This week’s Labor History Today podcast: “Politics of the Pantry”; “We Just Come to Work Here”
“This period of time in the Thirties struck me as a period of great innovation and resilience that women organized around the need to provide certain services. And I see that happening in my community today around the pandemic.” Emily Twarog, author of “Politics of the Pantry: Housewives, Food, and Consumer Protest in Twentieth Century America.” Her study of how women used institutions built on patriarchy and consumer capitalism to cultivate a political voice resonates strongly today in the midst of both the COVID-19 pandemic and an election year. Joyce McCawley talked with Twarog on the Heartland Labor Forum, the labor radio show airing weekly in Kansas City on KKFI.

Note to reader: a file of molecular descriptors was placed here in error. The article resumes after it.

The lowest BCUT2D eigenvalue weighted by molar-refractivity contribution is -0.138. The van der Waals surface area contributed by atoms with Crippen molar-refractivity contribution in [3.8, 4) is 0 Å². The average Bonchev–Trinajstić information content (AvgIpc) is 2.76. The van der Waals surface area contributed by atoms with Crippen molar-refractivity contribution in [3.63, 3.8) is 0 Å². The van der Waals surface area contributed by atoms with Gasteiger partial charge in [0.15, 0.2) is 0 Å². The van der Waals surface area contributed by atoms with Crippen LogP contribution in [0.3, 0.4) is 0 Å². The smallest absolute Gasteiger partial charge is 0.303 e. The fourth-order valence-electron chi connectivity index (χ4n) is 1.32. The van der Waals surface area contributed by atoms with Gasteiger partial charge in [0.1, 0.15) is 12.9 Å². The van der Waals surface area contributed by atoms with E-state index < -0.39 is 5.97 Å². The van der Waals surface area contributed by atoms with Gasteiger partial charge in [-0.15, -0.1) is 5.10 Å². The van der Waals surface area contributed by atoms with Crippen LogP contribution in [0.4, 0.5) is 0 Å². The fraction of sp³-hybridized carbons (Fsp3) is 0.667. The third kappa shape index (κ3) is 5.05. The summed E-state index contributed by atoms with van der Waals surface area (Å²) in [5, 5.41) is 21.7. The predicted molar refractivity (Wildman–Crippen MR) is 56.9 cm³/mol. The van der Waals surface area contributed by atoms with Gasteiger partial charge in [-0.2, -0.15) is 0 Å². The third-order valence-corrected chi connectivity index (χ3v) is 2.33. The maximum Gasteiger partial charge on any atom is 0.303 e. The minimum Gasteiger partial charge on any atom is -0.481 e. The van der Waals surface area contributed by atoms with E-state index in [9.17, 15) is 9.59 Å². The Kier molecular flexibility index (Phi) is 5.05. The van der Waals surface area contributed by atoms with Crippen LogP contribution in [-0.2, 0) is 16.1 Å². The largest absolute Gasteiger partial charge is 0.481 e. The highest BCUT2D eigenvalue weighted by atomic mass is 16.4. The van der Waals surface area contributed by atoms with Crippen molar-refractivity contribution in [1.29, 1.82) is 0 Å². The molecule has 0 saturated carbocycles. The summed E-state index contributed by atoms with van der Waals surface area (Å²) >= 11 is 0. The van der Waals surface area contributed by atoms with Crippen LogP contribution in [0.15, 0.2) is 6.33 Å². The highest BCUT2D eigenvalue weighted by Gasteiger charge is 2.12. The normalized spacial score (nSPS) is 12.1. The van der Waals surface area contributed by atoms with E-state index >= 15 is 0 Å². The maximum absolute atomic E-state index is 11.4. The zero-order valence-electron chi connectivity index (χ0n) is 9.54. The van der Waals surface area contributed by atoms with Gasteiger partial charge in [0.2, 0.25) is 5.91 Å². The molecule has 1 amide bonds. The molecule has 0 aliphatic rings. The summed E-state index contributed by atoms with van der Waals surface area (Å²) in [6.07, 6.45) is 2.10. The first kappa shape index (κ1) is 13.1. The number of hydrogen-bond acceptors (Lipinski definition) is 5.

Plus: Ben Grosscup (photo) with a new version of “We Just Come to Work Here” and Joe Glazer on the Memorial Day Massacre.
Last week’s show: “The Long Deep Grudge: A Story of Big Capital, Radical Labor, and Class War in the American Heartland”
Men and women weavers in Pawtucket, R.I. stage nation's first "co-ed" strike - 1824
Western Federation of Miners members strike for eight-hour day, Cripple Creek, Colo. – 1894
Actors’ Equity is founded by 112 theater actors meeting in the Pabst Grand Circle Hotel in New York City. A strike six years later, during which membership increased from 3,000 to 14,000, loosened the control on performers’ lives by theater owners and producers - 1913
IWW Marine Transport Workers strike, Philadelphia – 1920
One hundred thousand steel workers and miners in mines owned by steel companies strike in seven states. The Memorial Day Massacre, in which ten strikers were killed by police at Republic Steel in Chicago, took place four days later, on May 30 - 1937
Battle of the Overpass, Ford thugs beat United Auto Workers organizers – 1937
- David Prosten